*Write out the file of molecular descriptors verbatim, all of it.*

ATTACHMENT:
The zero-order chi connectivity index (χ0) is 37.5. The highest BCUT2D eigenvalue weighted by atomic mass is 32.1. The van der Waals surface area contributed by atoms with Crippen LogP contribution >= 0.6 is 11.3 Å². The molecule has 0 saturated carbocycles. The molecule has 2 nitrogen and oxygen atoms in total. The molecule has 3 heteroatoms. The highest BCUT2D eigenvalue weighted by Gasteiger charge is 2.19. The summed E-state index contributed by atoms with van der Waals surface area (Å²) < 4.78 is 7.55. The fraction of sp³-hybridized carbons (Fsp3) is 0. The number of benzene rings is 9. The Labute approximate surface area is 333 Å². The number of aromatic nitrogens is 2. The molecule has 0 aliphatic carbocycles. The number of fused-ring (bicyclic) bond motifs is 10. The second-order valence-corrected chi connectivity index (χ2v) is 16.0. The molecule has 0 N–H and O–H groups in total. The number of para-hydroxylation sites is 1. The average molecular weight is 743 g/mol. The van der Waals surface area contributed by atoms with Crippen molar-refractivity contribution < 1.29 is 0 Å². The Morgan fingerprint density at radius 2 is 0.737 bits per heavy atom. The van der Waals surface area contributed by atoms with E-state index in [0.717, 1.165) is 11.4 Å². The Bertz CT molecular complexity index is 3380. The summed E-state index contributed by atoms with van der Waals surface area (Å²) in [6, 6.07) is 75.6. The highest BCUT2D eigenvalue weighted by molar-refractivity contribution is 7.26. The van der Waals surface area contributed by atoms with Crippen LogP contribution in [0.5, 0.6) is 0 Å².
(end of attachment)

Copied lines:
The zero-order chi connectivity index (χ0) is 37.5. The highest BCUT2D eigenvalue weighted by atomic mass is 32.1. The van der Waals surface area contributed by atoms with Crippen LogP contribution >= 0.6 is 11.3 Å². The molecule has 0 saturated carbocycles. The molecule has 2 nitrogen and oxygen atoms in total. The molecule has 3 heteroatoms. The highest BCUT2D eigenvalue weighted by Gasteiger charge is 2.19. The summed E-state index contributed by atoms with van der Waals surface area (Å²) < 4.78 is 7.55. The fraction of sp³-hybridized carbons (Fsp3) is 0. The number of benzene rings is 9. The Labute approximate surface area is 333 Å². The number of aromatic nitrogens is 2. The molecule has 0 aliphatic carbocycles. The number of fused-ring (bicyclic) bond motifs is 10. The second-order valence-corrected chi connectivity index (χ2v) is 16.0. The molecule has 0 N–H and O–H groups in total. The number of para-hydroxylation sites is 1. The average molecular weight is 743 g/mol. The van der Waals surface area contributed by atoms with Crippen molar-refractivity contribution < 1.29 is 0 Å². The Morgan fingerprint density at radius 2 is 0.737 bits per heavy atom. The van der Waals surface area contributed by atoms with E-state index in [0.717, 1.165) is 11.4 Å². The Bertz CT molecular complexity index is 3380. The summed E-state index contributed by atoms with van der Waals surface area (Å²) in [6, 6.07) is 75.6. The highest BCUT2D eigenvalue weighted by molar-refractivity contribution is 7.26. The van der Waals surface area contributed by atoms with Crippen LogP contribution in [0.5, 0.6) is 0 Å².